17 November 2008South African opera singer Jacques Imbrailo, winner of the Standard Bank Young Artist Award for Music 2009, has established an international career at the age of 30 that most artists struggle to establish in a lifetime.Imbrailo, who lives in London with his wife Cara, grew up on a farm in South Africa’s Free State province. He attended the Drakensberg Boys’ Choir School, studied law and music under Werner Nel at Potchefstroom University, and opera under Ryland Davies at the Royal College of Music in London.In September 2006 he joined the Jette Parker Young Artists Programme of the Royal Opera House Covent Garden, making his debut as Morales in Bizet’s Carmen in December 2006.In the 2007/08 season, he played Scythian in Iphigenie en Tauride, Demetrius in A Midsummer Night’s Dream, Morales in Carmen, the Flemish deputy in Don Carlos and the Wig Maker in Ariadne auf naxos. He also won the prestigious Audience Prize at the BBC’s Cardiff Singer of the World 2007 event.In the 2008/09 season he has extended his already impressive repertoire, playing Count Almaviva in Le Nozze di Figaro with conductor Emmanuelle Haim, Guglielmo in Cosi fan tutte with Opera Colorado and the Glyndebourne Touring Opera, and Schaunard in La Boheme with the Royal Opera House.Imbrailo says he will be singing in France, Wales, England and the US over the next two years.Winning the Standard Bank Young Artist Award means South Africans will get a chance to hear the internationally sought-after soloist in 2009. Winners receive a cash prize and financial support for their participation on the main programme of the National Arts Festival, Grahamstown.“My parents will be able to come and hear me sing, and it is such a lovely festival to be a part of,” Imbrailo said.“I think it is good for South African opera to have local singers with international careers,” says Imbrailo. “It inspires young singers and also attracts international directors to take an interest in South Africa.”Imbrailo says that James Bailieu, Vuyani Mlinde and Pumeza Matshikiza are some of the young South African artists he enjoys working with. “They all have a vibrant energy about what they do and phenomenal natural talent.“What sets them apart from many other young artists [in Europe] is their willingness to give blood and sweat and leave it on the piano or the stage when they finish. They give of themselves and not just what they need to, which makes seeing them work very thrilling.”Imbrailo sees his career as an opera singer as an opportunity to live out his faith. “I believe God uses me to do that where I work, and the fact that I am an opera singer is just a way to reach people.”The annual Standard bank Young Artist Awards were started in 1981 by the National Arts Festival, Grahamstown, with Standard Bank coming on board as a sponsor in 1984.The awards, seen as one of the most prestigious of their kind in the country, honour young South African artists who have not yet gained widespread national exposure or acclaim, but who are making a significant mark in their field.The awards recognize and actively promote the talent of these young artists, providing them with financial support and a platform for experimentation.Source: National Arts Festival, Grahamstown
In a column for PCMag.com, well-known analyst Tim Bajarin argued Monday that Microsoft has “betrayed” its hardware partners with the launch of its Surface tablet, and that it should abandon its infant hardware business. It’s a strange, protectionist argument mired in the past. And it’s dead wrong.Bajarin’s argument can be summed up like this: After watching Apple and Google control the ecosystem, Microsoft decided to do the same. But by doing so, Microsoft has alienated its partners, who will be less receptive to Microsoft in the future.To that, I say, so what?Apple & Google Have Their Own HardwareBajarin’s first point is obvious, but spot on. Apple first tied together its Macintosh computer and OS with the iPod, then the iPhone and iPad, combining hardware, software (including apps), media, services and a pair of operating systems into a coherent whole. Google approached the problem from another direction, launching a comprehensive suite of services, then adding devices and later media services from Google Play. And Amazon has built out from its media business, tapping into a fork of the Android OS, and designing its own tablet.Microsoft’s been late to this game because of a few factors:It failed to immediately recognize the importance of the Internet.It relied on its hardware partners.The hardware efforts it did pursue, like the Xbox, Zune, and computer mice, were tangential to the PC.As Bajarin notes, however, the modern ecosystem or computing platform consists of hardware, software, services and media. Microsoft maintained control of the last three, but not the first.Did Microsoft need to create the Surface? No, it did not. Microsoft’s hardware partners are already bashing their brains out to create PCs with sufficient margins to keep them in business. And yes, any Surface tablets that Microsoft sells is likely a sale the partners won’t make.We already know that those partners are unhappy, and it’s very possible that Surface could become the most popular Windows tablet simply because of Microsoft’s own massive marketing effort, which simply drowns out any promotions by its hardware partners. You do have to feel somewhat sorry for those partners, whose most compelling selling point so far seems to be “We’re cheaper than the Surface!”Here’s where I think Bajarin’s argument breaks down.Co-opetition Is CommonplaceIn a recent interview with Bloomberg BusinessWeek, Apple chief executive Tim Cook was asked about the disparity between partnering with Samsung, one of Apple’s largest component suppliers, and suing Samsung’s device business for patent infringement. Cook’s response: “It’s awkward.”Sure it is. But that’s the way business is conducted today. Microsoft needs its manufacturing partners, and they need Microsoft. But that shouldn’t stop Microsoft from trying to bash their brains in. Simultaneously cooperating and competing – “co-optition” – is par for the course. Look at Twitter and its apps partners. Ditto for Apple and the developers who occasionally get in Apple’s way. An even better example is collaboratively sharing patents among various companies to develop specifications that benefit all of them, like Wi-Fi.And let’s face it – some of those partner’s products are crap. They’re full of bloatware, they’re slow, they use subpar components. Part of the blame lies within the retailer community, which encourages proprietary, low-cost builds that they can use as “doorbuster” promotions. Microsoft’s Surface is the “hero” tablet, the premium device that all other Windows tablets should aspire to. And, as we’ve argued before, that’s why Surface carries the “hero” price tag. Even if some Best Buy retailers are inexplicably burying it in the discount section.But that doesn’t mean that Asus, Acer and others are merely carrying water for Microsoft, either. Every manufacturer in the world – including component manufacturers like Super Micro – tries to differentiate themselves to capture more sales and bigger profit margins. In 1989, for example, Asus was founded as a motherboard and card manufacturer. Today, it is the world’s fifth-largest PC manufacturer. All of the world’s top five PC makers – HP, Lenovo, Dell, Acer and Asus – have expanded into the tablet market; some, like HP and Dell, failed to make their tablets into viable products.Co-opetition Runs Two WaysStill, the options are there. HP tried and failed with WebOS; Dell had less success with the free Android OS than some of its competitors. But when each manufacturer expanded into the tablet market, was there any grumbling from Microsoft about raising their Windows license prices, or cutting them off?Nope. Nothing that leaked out, anyway. Partnering with a company in one area simply does not mean that you have to share common goals in every area, or that you have to do everything in lock step. It’s a business deal, and business deals can be “awkward” and still work out to both parties’ benefit.Some companies acquire “personalities” – among them Apple, Google, and Microsoft. Personalities humanize what would otherwise be a collection of employees, products, policies and service contracts. So if a company like Apple were to go out of business, would it be missed? Unquestionably. But would Acer? I doubt it.This may sound callous, but another faceless offshore supplier would step up. And if the products had the right mix of quality and cost, we’d buy them.Similarly, if Microsoft went out of business, would Acer fall? Probably not. The company would simply pivot toward Android or some other operating system.Competition drives innovation. This is one of the fundamental principles of a free market, and one of the central tenets of organizations like the Federal Trade Commission.Say what you want about Microsoft’s Surface tablet itself; there are plenty of criticisms available to choose from, ranging from the price, to the tiny apps store, to the limitations of the Surface RT OS. But to call Microsoft’s decision to manufacture the Surface a mistake itself misses the point. markhachman Tags:#Microsoft#Surface#tablet Massive Non-Desk Workforce is an Opportunity fo… 3 Areas of Your Business that Need Tech Now Related Posts IT + Project Management: A Love Affair Cognitive Automation is the Immediate Future of…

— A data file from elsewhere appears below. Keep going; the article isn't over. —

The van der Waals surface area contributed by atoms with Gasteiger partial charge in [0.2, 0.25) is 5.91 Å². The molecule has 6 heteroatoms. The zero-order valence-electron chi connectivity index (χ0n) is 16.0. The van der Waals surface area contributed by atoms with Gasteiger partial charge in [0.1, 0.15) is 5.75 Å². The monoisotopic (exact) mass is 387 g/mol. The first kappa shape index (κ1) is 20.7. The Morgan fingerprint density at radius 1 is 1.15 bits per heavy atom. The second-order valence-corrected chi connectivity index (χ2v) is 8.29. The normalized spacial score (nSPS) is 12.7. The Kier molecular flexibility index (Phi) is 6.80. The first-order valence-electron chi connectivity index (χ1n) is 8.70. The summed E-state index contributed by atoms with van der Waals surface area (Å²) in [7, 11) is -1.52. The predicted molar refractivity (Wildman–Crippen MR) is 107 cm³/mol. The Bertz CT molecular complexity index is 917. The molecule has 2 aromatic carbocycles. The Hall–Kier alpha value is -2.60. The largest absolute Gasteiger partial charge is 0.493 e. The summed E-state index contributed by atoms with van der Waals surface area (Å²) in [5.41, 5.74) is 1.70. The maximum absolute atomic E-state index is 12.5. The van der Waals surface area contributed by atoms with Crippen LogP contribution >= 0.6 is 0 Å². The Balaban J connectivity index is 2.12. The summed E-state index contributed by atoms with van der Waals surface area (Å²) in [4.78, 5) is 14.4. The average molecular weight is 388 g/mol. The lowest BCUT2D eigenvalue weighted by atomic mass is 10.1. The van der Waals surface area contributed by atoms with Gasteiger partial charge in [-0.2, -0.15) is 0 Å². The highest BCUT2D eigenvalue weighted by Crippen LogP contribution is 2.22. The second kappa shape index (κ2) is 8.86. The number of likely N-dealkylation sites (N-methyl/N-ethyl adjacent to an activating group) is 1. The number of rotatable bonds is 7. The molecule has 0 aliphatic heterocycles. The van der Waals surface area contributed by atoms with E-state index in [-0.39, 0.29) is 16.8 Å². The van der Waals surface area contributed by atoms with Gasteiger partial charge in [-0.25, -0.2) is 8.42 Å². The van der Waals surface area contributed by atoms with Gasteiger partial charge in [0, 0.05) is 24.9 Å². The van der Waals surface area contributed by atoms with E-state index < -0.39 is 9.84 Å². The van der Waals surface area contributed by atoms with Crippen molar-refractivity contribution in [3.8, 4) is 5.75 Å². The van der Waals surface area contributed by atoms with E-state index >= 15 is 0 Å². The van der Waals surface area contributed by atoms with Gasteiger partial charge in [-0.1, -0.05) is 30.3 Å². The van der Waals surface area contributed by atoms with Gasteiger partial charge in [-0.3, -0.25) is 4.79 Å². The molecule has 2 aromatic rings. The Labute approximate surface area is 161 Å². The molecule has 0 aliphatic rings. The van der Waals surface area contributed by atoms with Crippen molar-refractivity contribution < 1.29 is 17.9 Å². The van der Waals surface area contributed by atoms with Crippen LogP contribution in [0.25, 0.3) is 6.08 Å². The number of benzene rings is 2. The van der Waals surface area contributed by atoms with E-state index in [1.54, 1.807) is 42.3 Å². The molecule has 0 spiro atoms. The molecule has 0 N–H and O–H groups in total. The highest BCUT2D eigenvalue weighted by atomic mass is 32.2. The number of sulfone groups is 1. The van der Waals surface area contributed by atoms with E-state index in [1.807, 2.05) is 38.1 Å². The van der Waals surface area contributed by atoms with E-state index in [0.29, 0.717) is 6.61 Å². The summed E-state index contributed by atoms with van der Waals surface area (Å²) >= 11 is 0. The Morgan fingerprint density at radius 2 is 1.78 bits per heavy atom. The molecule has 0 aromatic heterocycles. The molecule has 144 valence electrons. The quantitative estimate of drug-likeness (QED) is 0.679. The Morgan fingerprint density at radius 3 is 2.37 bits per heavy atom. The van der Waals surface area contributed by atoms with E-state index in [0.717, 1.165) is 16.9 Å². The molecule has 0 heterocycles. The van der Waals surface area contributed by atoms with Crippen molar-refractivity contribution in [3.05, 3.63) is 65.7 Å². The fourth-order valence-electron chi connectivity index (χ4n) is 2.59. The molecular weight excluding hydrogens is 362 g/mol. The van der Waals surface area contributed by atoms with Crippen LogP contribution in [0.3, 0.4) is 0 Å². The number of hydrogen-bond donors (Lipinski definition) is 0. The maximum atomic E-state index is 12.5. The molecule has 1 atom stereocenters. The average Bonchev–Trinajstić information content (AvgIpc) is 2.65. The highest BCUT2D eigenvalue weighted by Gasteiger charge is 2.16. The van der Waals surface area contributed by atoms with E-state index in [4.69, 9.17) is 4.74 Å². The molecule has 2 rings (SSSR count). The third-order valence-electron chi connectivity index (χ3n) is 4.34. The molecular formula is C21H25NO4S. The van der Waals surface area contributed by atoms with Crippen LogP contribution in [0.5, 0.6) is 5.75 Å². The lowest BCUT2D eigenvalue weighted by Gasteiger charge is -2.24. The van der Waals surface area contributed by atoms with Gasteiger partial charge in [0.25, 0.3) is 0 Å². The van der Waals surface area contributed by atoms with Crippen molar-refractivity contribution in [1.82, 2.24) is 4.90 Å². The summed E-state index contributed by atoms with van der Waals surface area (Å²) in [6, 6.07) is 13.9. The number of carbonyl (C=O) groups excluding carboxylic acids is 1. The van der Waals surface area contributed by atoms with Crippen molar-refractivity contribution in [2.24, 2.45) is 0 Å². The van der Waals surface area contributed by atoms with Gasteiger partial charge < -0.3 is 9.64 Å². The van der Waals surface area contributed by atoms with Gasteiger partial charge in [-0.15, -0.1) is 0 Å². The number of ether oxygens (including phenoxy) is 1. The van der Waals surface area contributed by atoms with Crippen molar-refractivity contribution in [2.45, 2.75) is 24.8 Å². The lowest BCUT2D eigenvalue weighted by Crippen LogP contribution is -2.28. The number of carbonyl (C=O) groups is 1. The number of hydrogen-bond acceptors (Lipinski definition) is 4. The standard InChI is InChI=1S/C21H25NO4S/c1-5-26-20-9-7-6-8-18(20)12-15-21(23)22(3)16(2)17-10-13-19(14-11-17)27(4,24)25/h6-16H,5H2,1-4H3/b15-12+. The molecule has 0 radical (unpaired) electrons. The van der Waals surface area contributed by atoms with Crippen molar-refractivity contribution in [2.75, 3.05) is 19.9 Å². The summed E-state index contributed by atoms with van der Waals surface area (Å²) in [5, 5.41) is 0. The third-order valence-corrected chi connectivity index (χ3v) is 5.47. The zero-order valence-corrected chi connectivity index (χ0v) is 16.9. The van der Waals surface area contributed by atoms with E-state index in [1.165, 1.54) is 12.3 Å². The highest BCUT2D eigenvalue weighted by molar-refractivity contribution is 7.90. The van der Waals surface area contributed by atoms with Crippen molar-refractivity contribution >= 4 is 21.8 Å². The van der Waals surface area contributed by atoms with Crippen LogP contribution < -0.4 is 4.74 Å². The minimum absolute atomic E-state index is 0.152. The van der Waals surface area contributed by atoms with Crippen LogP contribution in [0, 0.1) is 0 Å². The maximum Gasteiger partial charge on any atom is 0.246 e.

One of the country’s most famous voters, written about routinely for being the lone person to exercise his franchise at a polling booth in Banej in Gujarat’s Gir Somnath district, has died.Mahant Bharatdas Bapu died at a private hospital in Rajkot on Friday, his followers, based out of Veraval, headquarters of Gir Somnath district, said. The Banej polling booth, part of Junagadh Lok Sabha seat, used to be set up during Gujarat and general polls only for Bapu, who used to live alone at a Shiva Temple-cum-ashram in Gir West forest division there. “Bharatdas Bapu was undergoing treatment for a kidney ailment in a private hospital in Rajkot for the past one month. He died on Friday morning. His last rites will be performed on Saturday at an ashram near Jamvala in Gir Forest,” said a follower. As per government records, Bapu had voted in every Lok Sabha and Gujarat Assembly polls since 2007, in the process making Banej possibly the only booth in the country with a cent percent voting record.